Linkin Park Mattered More Than You Might Expect

Houston-area fans turned out in droves recently to pay tribute to Linkin Park front man Chester Bennington, who committed suicide last month.
Houston-area fans turned out in droves recently to pay tribute to Linkin Park front man Chester Bennington, who committed suicide last month. Photo by Tracey Makwakwa
The actor Paul Walker was killed in a one-car accident almost four years ago. News of his passing – a tragically fitting one, considering Walker rose to fame on the back of a franchise dedicated to cars driving at high rates of speed – resulted in a flood of tributes, social-media posts and think pieces on the actor’s life and career. In fact, many were surprised at the outpouring of love and heartbreak in the aftermath of Walker’s passing.

This was, after all, an actor not exactly known as the modern-day Marlon Brando. He wasn’t a fixture on the red carpet or revered for his political or social activism. And while Walker’s films were certainly fun, no one was going to confuse Varsity Blues, She’s All That or the litany of Fast & Furious films with cinematic art.

But fun and quality need not coexist for a film to be memorable, and that is where Walker’s death came as a blow to so many people. To many, particularly those in their late twenties or early thirties at the time of Walker’s death, those films signify a special place and time. The memories of who they were during those film’s respective runs far outweighs the quality of a particular film, and thus, Paul Walker’s legacy far outpaces what many might have originally expected. Yes, I cried when Walker was given a fitting end at the closing of Furious 7, and believe me, I wasn’t the only one.

Which brings us to Linkin Park. The band, a regular fixture on the rock radio scene for the better part of the past 20 years, was supposed to play Toyota Center tonight. As you have no doubt heard by now, that concert – and the band’s entire tour – was cancelled in the wake of front man Chester Bennington’s suicide last month. He was only 41.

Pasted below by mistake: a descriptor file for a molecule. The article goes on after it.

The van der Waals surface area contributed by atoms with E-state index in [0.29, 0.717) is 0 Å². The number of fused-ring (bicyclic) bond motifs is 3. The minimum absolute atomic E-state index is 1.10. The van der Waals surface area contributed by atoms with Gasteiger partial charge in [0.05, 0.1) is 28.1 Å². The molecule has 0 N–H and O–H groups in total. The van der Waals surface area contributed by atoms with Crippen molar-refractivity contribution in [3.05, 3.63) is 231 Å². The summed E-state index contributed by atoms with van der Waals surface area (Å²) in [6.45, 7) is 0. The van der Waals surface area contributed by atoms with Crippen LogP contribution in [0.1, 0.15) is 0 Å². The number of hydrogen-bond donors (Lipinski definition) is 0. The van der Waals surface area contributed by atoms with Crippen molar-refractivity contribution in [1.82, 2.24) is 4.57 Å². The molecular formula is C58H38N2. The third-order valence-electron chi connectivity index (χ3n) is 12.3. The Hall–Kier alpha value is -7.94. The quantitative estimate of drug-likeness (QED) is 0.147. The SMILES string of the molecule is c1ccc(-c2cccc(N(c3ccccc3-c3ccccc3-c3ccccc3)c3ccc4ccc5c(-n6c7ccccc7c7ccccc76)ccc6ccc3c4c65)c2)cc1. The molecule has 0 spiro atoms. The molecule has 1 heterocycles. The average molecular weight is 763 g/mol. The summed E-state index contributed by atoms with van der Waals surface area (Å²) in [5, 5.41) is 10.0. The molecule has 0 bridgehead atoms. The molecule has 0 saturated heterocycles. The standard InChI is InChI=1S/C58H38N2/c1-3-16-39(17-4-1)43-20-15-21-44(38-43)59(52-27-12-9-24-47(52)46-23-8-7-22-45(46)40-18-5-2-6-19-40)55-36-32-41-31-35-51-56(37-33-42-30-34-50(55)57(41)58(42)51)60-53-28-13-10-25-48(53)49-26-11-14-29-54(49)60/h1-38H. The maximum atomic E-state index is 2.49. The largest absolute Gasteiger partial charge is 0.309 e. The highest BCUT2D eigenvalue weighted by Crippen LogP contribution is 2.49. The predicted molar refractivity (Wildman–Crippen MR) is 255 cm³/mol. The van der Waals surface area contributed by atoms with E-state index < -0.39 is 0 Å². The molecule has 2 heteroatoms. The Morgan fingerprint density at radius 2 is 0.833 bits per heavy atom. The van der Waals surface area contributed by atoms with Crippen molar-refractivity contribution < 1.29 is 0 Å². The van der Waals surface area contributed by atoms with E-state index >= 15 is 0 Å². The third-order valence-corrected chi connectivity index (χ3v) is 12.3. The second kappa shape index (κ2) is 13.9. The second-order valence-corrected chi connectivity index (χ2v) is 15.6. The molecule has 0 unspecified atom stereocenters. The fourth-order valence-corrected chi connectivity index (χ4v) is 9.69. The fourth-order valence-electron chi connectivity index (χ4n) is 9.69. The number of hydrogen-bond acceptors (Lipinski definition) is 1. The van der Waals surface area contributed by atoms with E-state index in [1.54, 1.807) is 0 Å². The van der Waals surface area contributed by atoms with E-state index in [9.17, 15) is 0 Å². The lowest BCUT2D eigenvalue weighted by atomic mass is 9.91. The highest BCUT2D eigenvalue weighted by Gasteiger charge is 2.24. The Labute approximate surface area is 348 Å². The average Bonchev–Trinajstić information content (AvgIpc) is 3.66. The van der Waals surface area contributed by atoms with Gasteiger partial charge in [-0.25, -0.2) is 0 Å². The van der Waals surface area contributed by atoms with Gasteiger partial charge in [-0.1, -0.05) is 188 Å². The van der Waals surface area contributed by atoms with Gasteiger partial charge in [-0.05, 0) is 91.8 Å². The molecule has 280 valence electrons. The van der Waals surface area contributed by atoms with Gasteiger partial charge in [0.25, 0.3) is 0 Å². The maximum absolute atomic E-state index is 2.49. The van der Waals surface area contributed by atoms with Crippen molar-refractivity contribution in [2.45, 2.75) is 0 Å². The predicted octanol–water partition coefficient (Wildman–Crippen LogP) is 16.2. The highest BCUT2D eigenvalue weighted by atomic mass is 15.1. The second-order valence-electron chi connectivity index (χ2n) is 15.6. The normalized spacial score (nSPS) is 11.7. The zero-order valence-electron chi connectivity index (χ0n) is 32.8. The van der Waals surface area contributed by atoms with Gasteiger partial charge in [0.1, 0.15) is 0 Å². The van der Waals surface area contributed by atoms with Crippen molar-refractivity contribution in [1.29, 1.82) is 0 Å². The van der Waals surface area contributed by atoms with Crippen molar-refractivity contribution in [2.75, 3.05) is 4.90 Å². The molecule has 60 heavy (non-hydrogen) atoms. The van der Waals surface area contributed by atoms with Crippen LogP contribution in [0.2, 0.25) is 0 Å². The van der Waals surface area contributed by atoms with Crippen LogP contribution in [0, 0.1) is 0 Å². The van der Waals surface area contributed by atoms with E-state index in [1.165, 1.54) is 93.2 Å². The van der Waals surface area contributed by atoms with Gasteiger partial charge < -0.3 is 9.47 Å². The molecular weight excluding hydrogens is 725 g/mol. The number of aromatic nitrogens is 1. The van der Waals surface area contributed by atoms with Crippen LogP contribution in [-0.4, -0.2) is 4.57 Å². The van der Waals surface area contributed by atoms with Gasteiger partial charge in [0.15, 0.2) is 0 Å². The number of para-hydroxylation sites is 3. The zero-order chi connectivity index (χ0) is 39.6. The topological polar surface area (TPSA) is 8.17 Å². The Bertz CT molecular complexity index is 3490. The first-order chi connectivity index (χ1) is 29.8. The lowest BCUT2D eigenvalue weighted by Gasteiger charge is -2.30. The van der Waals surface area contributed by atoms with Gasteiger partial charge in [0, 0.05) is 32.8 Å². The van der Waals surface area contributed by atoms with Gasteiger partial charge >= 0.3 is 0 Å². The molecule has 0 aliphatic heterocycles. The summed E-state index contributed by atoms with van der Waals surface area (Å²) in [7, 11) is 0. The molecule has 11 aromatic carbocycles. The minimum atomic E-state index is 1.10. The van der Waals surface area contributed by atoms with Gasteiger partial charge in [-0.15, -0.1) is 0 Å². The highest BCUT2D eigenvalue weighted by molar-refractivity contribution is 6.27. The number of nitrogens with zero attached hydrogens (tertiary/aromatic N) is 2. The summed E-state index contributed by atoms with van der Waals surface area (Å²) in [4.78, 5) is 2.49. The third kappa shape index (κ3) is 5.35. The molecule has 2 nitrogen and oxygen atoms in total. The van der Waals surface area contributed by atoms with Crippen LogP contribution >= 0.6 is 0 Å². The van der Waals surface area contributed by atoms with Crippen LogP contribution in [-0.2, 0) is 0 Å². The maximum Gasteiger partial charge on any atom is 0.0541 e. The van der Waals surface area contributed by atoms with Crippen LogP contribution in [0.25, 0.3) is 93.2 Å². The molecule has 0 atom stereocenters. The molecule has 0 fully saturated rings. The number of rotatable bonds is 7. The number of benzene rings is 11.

Linkin Park was an underrated band, and Bennington never really got the credit he deserved as the voice of one of the most popular and influential groups of its era. Unfortunately, the era in which Linkin Park broke out was dominated by rap-rock/nu-metal, a genre that hasn’t aged particularly well and one Linkin Park had outgrown after its first two records anyway.

Alas, it’s hard to change a narrative once it’s been written, so Linkin Park – to many – was always a reminder of an era that many wish had never laid its imprint upon the rock landscape. The band was viewed as no different than rap-rock bros like Limp Bizkit and Crazytown, even if it differentiated itself from those and other nu metal outfits by being, you know, actually good. Point being, most didn’t tab Linkin Park as the band that would define its era, nor was Bennington – a fairly private guy, by rock-star standards – tabbed as the guy who would elicit so much emotion and reaction upon his untimely passing.

And this is where the Paul Walker corollary comes back into play. While a good band, Linkin Park wasn’t exactly regarded as rock royalty like a Metallica or Black Sabbath. Hell, the band had sold fewer and fewer copies with the passing of each new record, their sound better but not nearly as infectious as the days of “In the End” and “Numb.” Linkin Park’s latest single, this year's “Heavy,” was a noble change in sound, but one that received fairly harsh reaction from fans and critics alike. Sure, Linkin Park was still a band that mattered, but one whose relevance had faded from its prime of the late '90s and early 2000s.

And yet, when it was announced that Bennington had committed suicide, the outpouring of grief and support was staggering. One could argue Bennington received a bigger reaction than his close friend, Soundgarden front man Chris Cornell, who himself committed suicide in May. This, despite the fact that Soundgarden was symbolic of one of the golden eras of rock music (grunge), while Cornell was lauded for both his stellar songwriting, rangy vocals and success with various bands and a solo musician.

And this is where memories again win out over sheer quality. Sure, Bennington may not have been quite the vocalist of his good friend Cornell, and few would consider Linkin Park on par with Soundgarden. But to many, Linkin Park was the band of their youth, and Bennington was their voice.

Make no mistake – these things matter. Just as Paul Walker was an actor whose impact and legacy far outweighed his talent and filmography, the same could be argued for Bennington and his discography. Linkin Park was no longer the cultural force it was at the turn of the century, but music has a way of taking us from one year to the next with the simple strum of a guitar string.

The years roll on, but the music lives on just the same. Because of that, it’s never really goodbye at all.
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Clint Hale enjoys music and writing, so that kinda works out. He likes small dogs and the Dallas Cowboys, as you can probably tell. Clint has been writing for the Houston Press since April 2016.
Contact: Clint Hale